Auto ML: Predicting Outcomes

Welcome back to Obviously AI university. 

In our last video, we walked through how to make our first AutoML model. In this video, we’re covering how to run predictions on your trained model. 

Let’s get started!

We’re using the same sample loan repayment dataset as before. We can see it has multiple columns that contain information such as customer’s id, age, income, loan intent, loan grade, and loan amount. This column, Status, is our prediction column. It indicates whether the loan was repaid or not. 

To get things going, we’ll click the predictions tab. This allows us to generate individual predictions on our trained model. We can also take a look at the model’s predictions on the test data. 

  • The predictions tab is where we can define what-if conditions. These are a way to understand what kind of business impacts can arise from changing one or more variables.
  • On the right, we can see the feature columns that were used when training our model. Now we can play around with different value combinations to ask different questions about our loan repayment data.
  • For text, we click on the dropdown and select a category. For numbers, we can input a number.
  • Each time we make a selection, the combination is assessed and a prediction is generatedinstantly. 
  • At the bottom of the predictions tab is Ideal personas. This gives us an idea of the ideal combination for each of the loan repayment classes. This means we can identify which type of user is most likely to pay the loans back on time.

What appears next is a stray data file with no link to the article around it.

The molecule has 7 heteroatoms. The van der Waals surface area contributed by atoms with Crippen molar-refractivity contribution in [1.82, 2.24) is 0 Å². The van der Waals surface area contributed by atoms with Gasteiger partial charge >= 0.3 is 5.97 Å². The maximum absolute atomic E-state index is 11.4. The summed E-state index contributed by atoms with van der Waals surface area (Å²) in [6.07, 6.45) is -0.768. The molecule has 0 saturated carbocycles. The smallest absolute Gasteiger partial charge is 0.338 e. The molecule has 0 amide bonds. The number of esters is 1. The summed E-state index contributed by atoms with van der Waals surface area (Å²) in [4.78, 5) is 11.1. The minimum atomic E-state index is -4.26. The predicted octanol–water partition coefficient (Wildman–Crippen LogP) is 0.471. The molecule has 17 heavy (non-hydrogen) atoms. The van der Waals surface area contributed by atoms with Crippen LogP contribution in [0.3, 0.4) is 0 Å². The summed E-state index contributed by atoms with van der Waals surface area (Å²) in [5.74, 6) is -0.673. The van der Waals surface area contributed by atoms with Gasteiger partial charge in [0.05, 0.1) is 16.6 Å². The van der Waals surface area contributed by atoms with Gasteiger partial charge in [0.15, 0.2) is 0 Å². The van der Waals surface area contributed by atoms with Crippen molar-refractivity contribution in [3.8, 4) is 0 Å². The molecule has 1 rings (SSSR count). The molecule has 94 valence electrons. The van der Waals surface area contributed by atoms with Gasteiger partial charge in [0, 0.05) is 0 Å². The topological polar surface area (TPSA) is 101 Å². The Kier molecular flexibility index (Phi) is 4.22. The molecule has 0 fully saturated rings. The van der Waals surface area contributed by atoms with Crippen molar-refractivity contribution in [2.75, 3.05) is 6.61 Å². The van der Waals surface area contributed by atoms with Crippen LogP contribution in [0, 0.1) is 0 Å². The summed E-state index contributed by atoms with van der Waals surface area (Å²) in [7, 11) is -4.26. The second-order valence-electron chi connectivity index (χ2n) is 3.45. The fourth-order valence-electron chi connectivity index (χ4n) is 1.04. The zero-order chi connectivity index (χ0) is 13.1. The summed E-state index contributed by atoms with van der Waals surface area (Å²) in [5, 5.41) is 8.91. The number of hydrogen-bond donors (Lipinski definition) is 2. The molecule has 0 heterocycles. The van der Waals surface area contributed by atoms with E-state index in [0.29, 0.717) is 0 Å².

• Underneath Ideal personas, you’ll see Sample Predictions. This section details the model’s predictions on the test set.    With Obviously AI: 80% of the data is used for training the models and 20% of the data is used for evaluating the performance of the model. 
  • Under the predictions column here, you’ll see the model’s predicted value. Every time the model predicts the same value as the actual value, a “Correct” label is associated with the corresponding value. Similarly, if the model’s predicted value is different from the actual value, an “Incorrect” label is assigned to the value. 

Okay! We’ve covered a lot, so let’s do a quick recap of what we learned so far. 

In this video, we defined our what if conditions to predict outcomes in our model. This helps us understand and create many possible scenarios to predict what will happen. When we have these kinds of insights, we can proactively use them to preemptively strategize and make informed decisions, quickly. 

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